Our library contains 1,300 publications—a feast of magazines, journals, alt-weeklies, newsletters, and zines—and every year, we honor the stars in our Utne Independent Press Awards. We’ll announce this year’s winners on Wednesday, May 18, at the
MPA’s Independent Magazine Group conference
in San Francisco. From now until then, we’ll post the nominees in all of the categories on our blogs. Below you’ll find the nominees for the best science/technology coverage, with a short introduction to each. These magazines are literally what Utne Reader is made of. Though we celebrate the alternative press every day and with each issue, once a year we praise those who have done an exceptional job.
American environmentalists would be wise to look to Canada’s Alternatives Journal for cogent, well-informed reporting and commentary on green issues. The official publication of the Environmental Studies Association of Canada puts topics from climate change to local food into perspective.
Writing about science for a broad audience is a challenge—one that Discoverrises to each time it puts out a fact-packed issue. The magazine delves into scientific discoveries, personalities, and debates, turning biology, chemistry, physics and other disciplines into compelling stories that illuminate as they entertain.
Engineers are responsible for some of the most exciting innovations in modern science. IEEE Spectrum, the official magazine of the Institute of Electronic and Electrical Engineers, translates the advances in computers and robotics into a language that geeks can love and anyone can understand.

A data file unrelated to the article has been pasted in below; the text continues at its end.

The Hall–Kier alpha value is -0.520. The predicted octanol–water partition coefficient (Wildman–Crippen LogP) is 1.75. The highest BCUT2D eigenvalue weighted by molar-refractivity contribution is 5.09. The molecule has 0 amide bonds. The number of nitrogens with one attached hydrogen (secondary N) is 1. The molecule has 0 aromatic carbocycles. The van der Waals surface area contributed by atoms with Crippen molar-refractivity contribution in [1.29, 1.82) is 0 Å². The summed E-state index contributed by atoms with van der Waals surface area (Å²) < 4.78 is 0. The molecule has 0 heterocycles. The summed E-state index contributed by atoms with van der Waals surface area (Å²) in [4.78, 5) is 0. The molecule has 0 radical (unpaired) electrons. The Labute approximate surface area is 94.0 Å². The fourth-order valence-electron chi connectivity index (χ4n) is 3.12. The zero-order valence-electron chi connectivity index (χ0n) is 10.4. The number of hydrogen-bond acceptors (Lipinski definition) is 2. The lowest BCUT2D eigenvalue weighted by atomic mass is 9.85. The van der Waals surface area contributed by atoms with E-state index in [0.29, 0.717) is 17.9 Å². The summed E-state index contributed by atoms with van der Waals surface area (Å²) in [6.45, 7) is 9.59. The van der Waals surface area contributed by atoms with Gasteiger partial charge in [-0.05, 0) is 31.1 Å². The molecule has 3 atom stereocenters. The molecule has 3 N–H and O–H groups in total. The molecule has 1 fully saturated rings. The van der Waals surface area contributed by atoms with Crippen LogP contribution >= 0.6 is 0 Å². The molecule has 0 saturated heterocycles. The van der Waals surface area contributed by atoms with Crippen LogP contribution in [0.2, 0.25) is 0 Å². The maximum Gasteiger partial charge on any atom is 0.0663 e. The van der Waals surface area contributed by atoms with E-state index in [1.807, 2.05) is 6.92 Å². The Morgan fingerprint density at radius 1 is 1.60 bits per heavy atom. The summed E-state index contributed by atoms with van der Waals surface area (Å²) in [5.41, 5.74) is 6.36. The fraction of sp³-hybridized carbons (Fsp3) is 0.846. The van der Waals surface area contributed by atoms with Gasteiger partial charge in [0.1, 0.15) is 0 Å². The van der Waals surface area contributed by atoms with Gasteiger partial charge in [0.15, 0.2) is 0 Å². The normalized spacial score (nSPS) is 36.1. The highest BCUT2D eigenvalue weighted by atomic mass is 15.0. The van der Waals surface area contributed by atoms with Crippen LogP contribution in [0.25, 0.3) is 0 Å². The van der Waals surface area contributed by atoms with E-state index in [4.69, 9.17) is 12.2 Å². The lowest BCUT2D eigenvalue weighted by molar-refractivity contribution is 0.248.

We wish more reporters would go to Johns Hopkins Public Health for story ideas and analysis instead of relying on oversimplified press releases. The biannual publication brings a global perspective to everything from malaria and AIDS research to sleep disorders and innovations in eyewear.
Only one magazine would teach readers how to make a steam pump electrostatic generator and a letterpress-printing machine in the same issue.Make magazine takes science away from the scientists and puts technology in the hands of garage innovators and do-it-yourself enthusiasts.
In a world besieged by a seemingly endless list of baffling challenges, Miller-McCuneis a smart, clear-eyed tonic. The monthly’s editors seek out cutting-edge research to demystify the day’s most pressing issues and highlight institutions and innovators that provide reason for hope.
is inexhaustible. Every two weeks it surveys groundbreaking research in a variety of disciplines to deliver in-depth, inviting stories. Want to know a lot more about archaeology? A little something about superstring theory? This is your go-to guide.
does much more than review the day’s coolest gadgets and mind-blowing scientific innovations. MIT’s magazine gets into the cultural and political implications of those innovations to help experts and casual readers better understand how new technology will change the wider world.
See our complete list of 2011 nominees.
Image by woodleywonderworks, licensed under Creative Commons.